Brenda Perlin is an independent adult contemporary fiction author. Brenda evokes emotional responses in her readers by using a provocatively unique writing style. Her latest book in the Brooklyn and Bo Chronicles, captures the soul-wrenching conflicts of a personal struggle for emotional fulfillment.
How much time are you able to devote to your writing?
I go on phases. Sometimes I write from morning until night when I have the gumption. Right now I am in between projects so I am less inspired to work on something new. I spend more of my time marketing my books. Social Media has really taken over my life and I do need to find a better balance. That is for sure.
▪ Tell me about one of your characters and how that character was born.
My main character, Brooklyn is from the San Fernando Valley. She is a pretty ordinary girl that gets herself into some extraordinary situations. Her birth is less unusual than her years of living.
I started writing years ago in coffee shops on paper napkins. That was the one thing I was passionate about. Now it seems I write because it seems anytime I am going through something big in my life I need to get words on paper just as much as eating and sleeping. It is more of a need than anything else. It is probably the most fulfilling thing that I do or have ever done.
I was going to do whatever it took to have this book read. My original publisher was a very disappointing company. They acted more like a corporation where I was treated like a number rather than a person. They were extremely disrespectful and rarely responded to my messages. I paid for some services that I never received, though my biggest complaint was the price they set for my book. Even though I was a first time author they were asking $27.95 for a paperback and (are you sitting down?) $27.95 for the Ebook. When I tried to reason with them about the price hurting my sales they got nasty and were unavailable for comment. Sometimes they would respond in a rude manner. I never received a dime on sales and I know there were plenty of books sold. It was disheartening and really ruined my experience all together.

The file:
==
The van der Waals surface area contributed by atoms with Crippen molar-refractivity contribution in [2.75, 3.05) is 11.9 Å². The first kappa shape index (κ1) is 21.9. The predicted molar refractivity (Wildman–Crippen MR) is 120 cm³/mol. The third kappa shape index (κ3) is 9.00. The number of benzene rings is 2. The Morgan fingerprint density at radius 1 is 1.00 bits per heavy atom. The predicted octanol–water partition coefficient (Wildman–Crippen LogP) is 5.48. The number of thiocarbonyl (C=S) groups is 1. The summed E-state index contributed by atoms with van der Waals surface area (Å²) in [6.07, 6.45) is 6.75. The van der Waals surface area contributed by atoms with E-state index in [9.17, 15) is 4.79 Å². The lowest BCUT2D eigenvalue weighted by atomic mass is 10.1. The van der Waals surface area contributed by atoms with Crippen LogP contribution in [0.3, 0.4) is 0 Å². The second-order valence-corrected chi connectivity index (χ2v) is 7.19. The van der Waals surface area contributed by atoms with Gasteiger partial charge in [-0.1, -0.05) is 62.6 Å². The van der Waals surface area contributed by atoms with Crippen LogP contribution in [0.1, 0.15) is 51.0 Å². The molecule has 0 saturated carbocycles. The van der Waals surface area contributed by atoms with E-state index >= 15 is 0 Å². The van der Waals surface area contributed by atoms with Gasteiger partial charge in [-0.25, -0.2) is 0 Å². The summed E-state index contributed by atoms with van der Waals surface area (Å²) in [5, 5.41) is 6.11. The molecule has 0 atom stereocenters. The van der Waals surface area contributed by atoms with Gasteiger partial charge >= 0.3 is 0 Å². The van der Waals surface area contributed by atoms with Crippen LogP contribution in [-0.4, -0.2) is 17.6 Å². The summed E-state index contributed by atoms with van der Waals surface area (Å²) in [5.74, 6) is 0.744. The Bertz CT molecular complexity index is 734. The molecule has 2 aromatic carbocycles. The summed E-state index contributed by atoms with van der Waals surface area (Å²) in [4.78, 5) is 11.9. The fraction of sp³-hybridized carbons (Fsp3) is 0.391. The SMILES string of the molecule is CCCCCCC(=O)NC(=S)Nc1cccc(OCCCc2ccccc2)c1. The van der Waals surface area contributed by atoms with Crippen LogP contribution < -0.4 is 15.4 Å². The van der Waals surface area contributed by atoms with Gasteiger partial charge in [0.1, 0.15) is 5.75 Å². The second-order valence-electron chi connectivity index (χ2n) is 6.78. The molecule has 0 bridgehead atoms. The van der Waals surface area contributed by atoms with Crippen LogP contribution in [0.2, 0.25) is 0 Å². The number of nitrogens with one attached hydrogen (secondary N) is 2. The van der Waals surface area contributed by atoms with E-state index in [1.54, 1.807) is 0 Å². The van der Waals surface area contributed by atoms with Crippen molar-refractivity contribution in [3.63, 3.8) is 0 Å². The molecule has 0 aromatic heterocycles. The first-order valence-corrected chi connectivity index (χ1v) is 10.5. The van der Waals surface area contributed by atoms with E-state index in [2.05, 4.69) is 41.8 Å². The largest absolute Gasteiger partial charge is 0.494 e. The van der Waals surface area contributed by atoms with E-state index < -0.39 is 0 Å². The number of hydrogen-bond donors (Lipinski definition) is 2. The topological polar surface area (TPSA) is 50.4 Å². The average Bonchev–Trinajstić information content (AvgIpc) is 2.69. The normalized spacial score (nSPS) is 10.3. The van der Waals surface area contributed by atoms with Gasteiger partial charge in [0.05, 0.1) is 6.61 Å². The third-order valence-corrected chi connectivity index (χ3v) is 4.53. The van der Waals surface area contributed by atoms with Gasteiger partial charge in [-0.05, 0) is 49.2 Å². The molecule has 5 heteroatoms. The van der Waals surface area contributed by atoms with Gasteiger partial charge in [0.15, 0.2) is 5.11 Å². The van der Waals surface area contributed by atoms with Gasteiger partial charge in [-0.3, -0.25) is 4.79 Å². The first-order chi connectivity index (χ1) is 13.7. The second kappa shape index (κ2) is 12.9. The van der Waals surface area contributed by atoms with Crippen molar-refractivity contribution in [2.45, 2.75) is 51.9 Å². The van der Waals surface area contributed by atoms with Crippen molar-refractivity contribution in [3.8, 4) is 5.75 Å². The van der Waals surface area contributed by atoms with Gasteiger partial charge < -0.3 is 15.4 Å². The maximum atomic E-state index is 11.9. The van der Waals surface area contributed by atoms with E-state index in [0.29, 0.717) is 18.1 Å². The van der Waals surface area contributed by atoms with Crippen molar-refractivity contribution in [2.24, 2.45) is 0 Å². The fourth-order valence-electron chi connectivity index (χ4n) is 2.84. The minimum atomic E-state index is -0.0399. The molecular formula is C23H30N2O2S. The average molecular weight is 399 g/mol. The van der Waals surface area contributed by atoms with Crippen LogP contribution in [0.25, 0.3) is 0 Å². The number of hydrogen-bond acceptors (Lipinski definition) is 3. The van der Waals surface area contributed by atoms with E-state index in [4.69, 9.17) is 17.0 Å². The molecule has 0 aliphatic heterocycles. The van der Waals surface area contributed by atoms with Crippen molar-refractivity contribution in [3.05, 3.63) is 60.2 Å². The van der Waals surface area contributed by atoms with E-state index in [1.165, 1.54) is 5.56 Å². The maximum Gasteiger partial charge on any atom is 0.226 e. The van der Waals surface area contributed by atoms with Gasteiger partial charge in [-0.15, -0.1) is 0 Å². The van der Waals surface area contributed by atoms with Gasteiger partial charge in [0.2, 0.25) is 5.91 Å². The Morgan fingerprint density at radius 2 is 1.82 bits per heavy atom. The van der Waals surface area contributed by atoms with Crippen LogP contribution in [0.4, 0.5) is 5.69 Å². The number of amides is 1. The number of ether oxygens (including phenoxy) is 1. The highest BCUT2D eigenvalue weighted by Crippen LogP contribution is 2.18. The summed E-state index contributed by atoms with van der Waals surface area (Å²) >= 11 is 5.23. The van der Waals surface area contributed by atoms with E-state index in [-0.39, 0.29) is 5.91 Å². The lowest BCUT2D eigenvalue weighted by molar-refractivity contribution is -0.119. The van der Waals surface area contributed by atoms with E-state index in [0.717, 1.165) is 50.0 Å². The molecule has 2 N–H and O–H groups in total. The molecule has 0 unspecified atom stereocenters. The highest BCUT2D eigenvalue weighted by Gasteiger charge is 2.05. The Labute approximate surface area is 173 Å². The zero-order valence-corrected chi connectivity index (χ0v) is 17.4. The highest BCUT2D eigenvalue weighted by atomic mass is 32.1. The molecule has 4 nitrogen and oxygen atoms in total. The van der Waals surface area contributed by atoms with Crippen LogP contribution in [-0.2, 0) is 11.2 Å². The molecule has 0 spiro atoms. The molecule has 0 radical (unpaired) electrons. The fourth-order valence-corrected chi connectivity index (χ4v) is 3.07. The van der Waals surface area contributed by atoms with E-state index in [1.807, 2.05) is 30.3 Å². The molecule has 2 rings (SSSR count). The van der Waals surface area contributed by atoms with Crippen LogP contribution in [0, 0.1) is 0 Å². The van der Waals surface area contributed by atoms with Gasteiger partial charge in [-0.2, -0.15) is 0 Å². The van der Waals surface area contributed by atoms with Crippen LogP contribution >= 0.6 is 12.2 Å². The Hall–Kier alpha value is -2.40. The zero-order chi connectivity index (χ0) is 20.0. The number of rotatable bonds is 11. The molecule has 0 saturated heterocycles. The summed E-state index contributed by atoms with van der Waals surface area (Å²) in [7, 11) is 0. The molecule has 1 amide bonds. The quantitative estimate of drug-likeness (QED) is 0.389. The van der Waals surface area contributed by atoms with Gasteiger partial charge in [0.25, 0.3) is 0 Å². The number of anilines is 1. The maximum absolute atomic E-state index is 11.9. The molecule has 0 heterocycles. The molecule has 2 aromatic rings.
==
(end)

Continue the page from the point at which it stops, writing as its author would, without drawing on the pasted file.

For a period of time I kept contacting them asking to be released from my seven year agreement. Yes, you read that correctly. Seven long years! I blame myself for signing such a miserable contract but I didn’t know any better. I had high hopes and was flattered that someone actually wanted to publish my story. If they would have said hang from the highest chandelier, I might have done so. I was naive and didn’t realize they were a company that published books not because they thought they were good but because they thought they could make money off of a inexperienced first time author.
▪ What is the biggest reward you’ve gotten as a published author (i.e., personal satisfaction, monetary gain, networking)?
After I was released from my contract, I considered self- publishing since my book was part of a trilogy and book two was nearly completed. When my acceptance note came from Master Koda Select I knew it was meant to be. Kim Mutch Emerson and Rebbekah White are the owners of the company. I love what these people stand for and I like how easy it is to communicate with them. It is an entirely different experience from what I went through during the first go around. It has been so rewarding working with a publisher that I could communicate with. It is a team effort which works so good for me. I love meeting authors from all over the world. Some of the nicest people I have ever met are authors. It’s been a real uplift because I am now doing something that I am really passionate about and with people who support me. It’s a real give and take.